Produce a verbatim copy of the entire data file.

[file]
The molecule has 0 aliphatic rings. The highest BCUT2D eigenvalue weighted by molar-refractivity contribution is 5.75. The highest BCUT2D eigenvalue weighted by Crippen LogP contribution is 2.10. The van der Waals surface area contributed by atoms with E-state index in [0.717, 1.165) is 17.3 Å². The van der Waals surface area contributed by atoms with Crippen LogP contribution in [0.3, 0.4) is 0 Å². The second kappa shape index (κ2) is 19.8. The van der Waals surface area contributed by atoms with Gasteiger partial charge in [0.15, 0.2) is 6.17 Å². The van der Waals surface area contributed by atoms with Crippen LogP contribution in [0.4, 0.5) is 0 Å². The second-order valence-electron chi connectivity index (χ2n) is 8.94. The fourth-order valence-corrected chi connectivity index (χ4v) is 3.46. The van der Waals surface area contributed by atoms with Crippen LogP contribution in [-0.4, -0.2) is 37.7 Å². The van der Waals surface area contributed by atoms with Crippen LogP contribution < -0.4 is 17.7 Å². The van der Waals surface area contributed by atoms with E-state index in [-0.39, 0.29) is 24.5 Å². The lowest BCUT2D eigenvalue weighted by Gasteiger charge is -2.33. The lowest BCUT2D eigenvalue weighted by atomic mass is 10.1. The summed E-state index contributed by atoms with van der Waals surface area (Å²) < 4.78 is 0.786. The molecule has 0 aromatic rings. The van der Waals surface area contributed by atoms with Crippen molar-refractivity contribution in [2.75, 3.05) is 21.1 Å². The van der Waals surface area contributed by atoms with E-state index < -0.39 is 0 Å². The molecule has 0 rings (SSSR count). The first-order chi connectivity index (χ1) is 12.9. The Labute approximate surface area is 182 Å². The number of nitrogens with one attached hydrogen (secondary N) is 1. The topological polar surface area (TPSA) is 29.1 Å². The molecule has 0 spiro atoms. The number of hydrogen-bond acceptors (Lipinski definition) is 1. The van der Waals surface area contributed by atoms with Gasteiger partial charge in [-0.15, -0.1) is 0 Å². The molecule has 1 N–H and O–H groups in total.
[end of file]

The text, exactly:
The molecule has 0 aliphatic rings. The highest BCUT2D eigenvalue weighted by molar-refractivity contribution is 5.75. The highest BCUT2D eigenvalue weighted by Crippen LogP contribution is 2.10. The van der Waals surface area contributed by atoms with E-state index in [0.717, 1.165) is 17.3 Å². The van der Waals surface area contributed by atoms with Crippen LogP contribution in [0.3, 0.4) is 0 Å². The second kappa shape index (κ2) is 19.8. The van der Waals surface area contributed by atoms with Gasteiger partial charge in [0.15, 0.2) is 6.17 Å². The van der Waals surface area contributed by atoms with Crippen LogP contribution in [0.4, 0.5) is 0 Å². The second-order valence-electron chi connectivity index (χ2n) is 8.94. The fourth-order valence-corrected chi connectivity index (χ4v) is 3.46. The van der Waals surface area contributed by atoms with Crippen LogP contribution in [-0.4, -0.2) is 37.7 Å². The van der Waals surface area contributed by atoms with Crippen LogP contribution < -0.4 is 17.7 Å². The van der Waals surface area contributed by atoms with E-state index in [-0.39, 0.29) is 24.5 Å². The lowest BCUT2D eigenvalue weighted by Gasteiger charge is -2.33. The lowest BCUT2D eigenvalue weighted by atomic mass is 10.1. The summed E-state index contributed by atoms with van der Waals surface area (Å²) < 4.78 is 0.786. The molecule has 0 aromatic rings. The van der Waals surface area contributed by atoms with Crippen molar-refractivity contribution in [2.75, 3.05) is 21.1 Å². The van der Waals surface area contributed by atoms with E-state index < -0.39 is 0 Å². The molecule has 0 rings (SSSR count). The first-order chi connectivity index (χ1) is 12.9. The Labute approximate surface area is 182 Å². The number of nitrogens with one attached hydrogen (secondary N) is 1. The topological polar surface area (TPSA) is 29.1 Å². The molecule has 0 spiro atoms. The number of hydrogen-bond acceptors (Lipinski definition) is 1. The van der Waals surface area contributed by atoms with Gasteiger partial charge in [-0.15, -0.1) is 0 Å². The molecule has 1 N–H and O–H groups in total.